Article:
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How do you maintain a safe position when faced with suspects in two different vehicles?

An officer finds herself in an unsafe tactical position, a reminder to never forget the importance of cover and concealment

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As part of Police1’s Institutional Knowledge Project, we asked readers to write about calls where they would have been justified to use deadly force but did not do so.

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What happened?

I responded one night along with another officer to a 911 call where the caller and a friend, who were in a small car, were being chased by a man in a pickup who was trying to run them off the road. The caller was unfamiliar with the town but dispatch managed to narrow the incident down to a certain area.

I found the two speeding vehicles coming off a side street onto a highway at the edge of town with the truck closely following the car seeming to confirm the caller’s allegation. As soon as I lit them up, the car pulled into a closed service station with the truck right behind them. The truck stopped to the right of the entrance and I stopped parallel with it about 70 feet to its left. The car continued a bit further stopping closer to the building leaving about 100 feet between the two vehicles. It was positioned about 100 feet in front of and slightly to the left of me.

This gave me a divided scene where the truck was to my right and the car to my front left. The truck driver immediately jumped out and began screaming that the two men in the car had stolen his money.

How did you handle the situation?

I exited my vehicle and ordered the truck driver to put his hands on the hood of the truck, which he did with his back toward me. But then he frantically began pointing at the car yelling they were leaving. I looked to my left and saw the car starting to move toward the exit. I gestured and yelled for them to stop.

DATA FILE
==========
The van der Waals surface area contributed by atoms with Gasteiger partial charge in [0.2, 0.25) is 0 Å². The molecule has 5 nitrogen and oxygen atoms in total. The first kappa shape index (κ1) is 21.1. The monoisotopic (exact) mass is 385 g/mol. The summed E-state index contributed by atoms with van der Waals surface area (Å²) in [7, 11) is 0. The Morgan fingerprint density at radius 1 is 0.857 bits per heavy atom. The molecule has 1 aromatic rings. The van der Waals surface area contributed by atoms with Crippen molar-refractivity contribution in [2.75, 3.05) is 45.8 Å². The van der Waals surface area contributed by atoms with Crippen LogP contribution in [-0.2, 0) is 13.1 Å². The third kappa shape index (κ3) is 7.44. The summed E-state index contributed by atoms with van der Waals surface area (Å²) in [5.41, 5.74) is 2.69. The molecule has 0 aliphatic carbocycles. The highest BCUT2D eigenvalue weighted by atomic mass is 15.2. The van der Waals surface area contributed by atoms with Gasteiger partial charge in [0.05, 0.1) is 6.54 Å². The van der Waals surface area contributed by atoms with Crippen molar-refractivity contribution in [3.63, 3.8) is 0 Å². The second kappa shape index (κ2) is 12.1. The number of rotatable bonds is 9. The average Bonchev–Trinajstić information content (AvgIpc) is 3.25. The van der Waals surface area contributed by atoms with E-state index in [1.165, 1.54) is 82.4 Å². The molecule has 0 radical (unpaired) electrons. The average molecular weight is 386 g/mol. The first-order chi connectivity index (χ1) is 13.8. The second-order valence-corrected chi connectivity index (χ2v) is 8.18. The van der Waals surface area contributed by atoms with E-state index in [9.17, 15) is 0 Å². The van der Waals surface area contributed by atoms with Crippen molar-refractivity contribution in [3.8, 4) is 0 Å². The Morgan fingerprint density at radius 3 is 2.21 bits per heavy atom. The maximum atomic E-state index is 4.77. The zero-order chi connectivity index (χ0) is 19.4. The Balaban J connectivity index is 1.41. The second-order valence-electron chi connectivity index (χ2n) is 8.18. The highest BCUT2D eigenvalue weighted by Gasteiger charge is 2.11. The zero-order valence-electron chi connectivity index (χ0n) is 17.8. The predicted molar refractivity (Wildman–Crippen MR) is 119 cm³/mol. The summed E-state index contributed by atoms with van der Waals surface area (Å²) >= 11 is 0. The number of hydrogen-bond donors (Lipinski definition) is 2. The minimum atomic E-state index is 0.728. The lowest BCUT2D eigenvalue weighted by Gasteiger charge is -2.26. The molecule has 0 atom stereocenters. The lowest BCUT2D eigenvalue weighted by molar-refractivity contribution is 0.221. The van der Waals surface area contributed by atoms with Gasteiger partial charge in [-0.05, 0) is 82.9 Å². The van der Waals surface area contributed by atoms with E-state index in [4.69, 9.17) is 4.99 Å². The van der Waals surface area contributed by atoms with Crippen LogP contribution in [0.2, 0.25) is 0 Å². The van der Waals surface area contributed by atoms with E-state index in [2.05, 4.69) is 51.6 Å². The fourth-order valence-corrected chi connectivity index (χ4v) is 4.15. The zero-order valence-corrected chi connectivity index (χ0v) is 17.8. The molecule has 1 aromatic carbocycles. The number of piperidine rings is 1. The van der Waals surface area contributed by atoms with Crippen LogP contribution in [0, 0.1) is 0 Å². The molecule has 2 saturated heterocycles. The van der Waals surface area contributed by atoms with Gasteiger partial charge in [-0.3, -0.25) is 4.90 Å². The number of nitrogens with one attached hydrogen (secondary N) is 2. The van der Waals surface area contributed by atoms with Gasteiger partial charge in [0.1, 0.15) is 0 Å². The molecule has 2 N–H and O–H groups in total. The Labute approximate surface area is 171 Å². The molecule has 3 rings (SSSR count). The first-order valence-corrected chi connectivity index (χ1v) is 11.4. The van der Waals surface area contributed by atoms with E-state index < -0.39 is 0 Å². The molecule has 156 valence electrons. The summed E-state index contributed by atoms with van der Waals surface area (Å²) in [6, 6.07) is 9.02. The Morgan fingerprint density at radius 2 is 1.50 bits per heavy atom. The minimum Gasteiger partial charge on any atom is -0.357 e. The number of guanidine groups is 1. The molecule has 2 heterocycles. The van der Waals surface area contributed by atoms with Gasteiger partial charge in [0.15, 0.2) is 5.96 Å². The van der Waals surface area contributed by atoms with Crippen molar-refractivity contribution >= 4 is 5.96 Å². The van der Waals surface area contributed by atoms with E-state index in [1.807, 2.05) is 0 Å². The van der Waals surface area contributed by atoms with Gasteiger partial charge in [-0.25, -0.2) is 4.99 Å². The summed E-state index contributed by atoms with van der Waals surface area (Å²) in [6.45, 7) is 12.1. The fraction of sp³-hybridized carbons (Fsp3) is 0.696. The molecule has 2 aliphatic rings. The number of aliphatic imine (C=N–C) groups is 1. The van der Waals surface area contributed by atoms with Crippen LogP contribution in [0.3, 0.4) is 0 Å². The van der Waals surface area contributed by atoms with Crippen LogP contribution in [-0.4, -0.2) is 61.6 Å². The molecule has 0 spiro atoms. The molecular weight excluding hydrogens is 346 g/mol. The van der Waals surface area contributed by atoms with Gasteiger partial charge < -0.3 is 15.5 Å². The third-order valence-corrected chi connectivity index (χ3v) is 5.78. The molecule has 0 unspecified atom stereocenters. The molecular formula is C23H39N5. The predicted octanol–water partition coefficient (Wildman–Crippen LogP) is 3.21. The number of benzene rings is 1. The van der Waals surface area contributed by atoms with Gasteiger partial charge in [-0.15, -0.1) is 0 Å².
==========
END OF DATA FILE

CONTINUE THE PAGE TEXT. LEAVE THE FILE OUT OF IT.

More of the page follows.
I glanced back at the truck driver seeing he had removed his hands from the hood of the truck and was reaching into his front right belt area. I believed he was reaching for a gun. I drew my weapon, pointed it at him and ordered him to put his hands back on the hood, which he did.

By this time I had moved away from the front of my patrol car to better see the truck driver. I swung my weapon back toward the car and ordered both occupants out having them place their hands on the top of the car. They complied and I looked back at the truck driver to see him again reaching into his front right waist area facing away from me.

I yelled at him to put his hands on the hood or I would shoot him. He complied but continued yelling at the occupants of the car. I realized I was in a very bad tactical position in the parking lot with no cover because my patrol car was now behind me. I felt very vulnerable. I could not look at both vehicles at the same time because of where they were located and had to keep glancing back and forth between the two. Every time I took my eyes off of the truck driver he would move his hands from the hood of the truck toward his waist.

I was extremely happy to hear the other officer arrive on scene. We immediately handcuffed the truck driver, searched him and found a small baggie of marijuana in his front right pocket. This was what he had been trying to pull out and discard and what I had nearly shot him for! The situation turned out to be a drug deal gone bad with the men in the car taking the truck driver’s money and giving him a package of fake drugs. The truck driver did chase them. All three were arrested and the $1,000 confiscated.

Looking back, was there anything would you have done differently?

I definitely would have positioned my patrol car better trying to give myself cover. The car moving some after we stopped would have possibly compromised my cover from their position, but my view of the truck driver would have not have changed.

What lesson did you identify from this situation?

Always, always, always be aware of your location on scene relative to cover and concealment. Know where you are going to be able to take cover and make sure you can easily get there.

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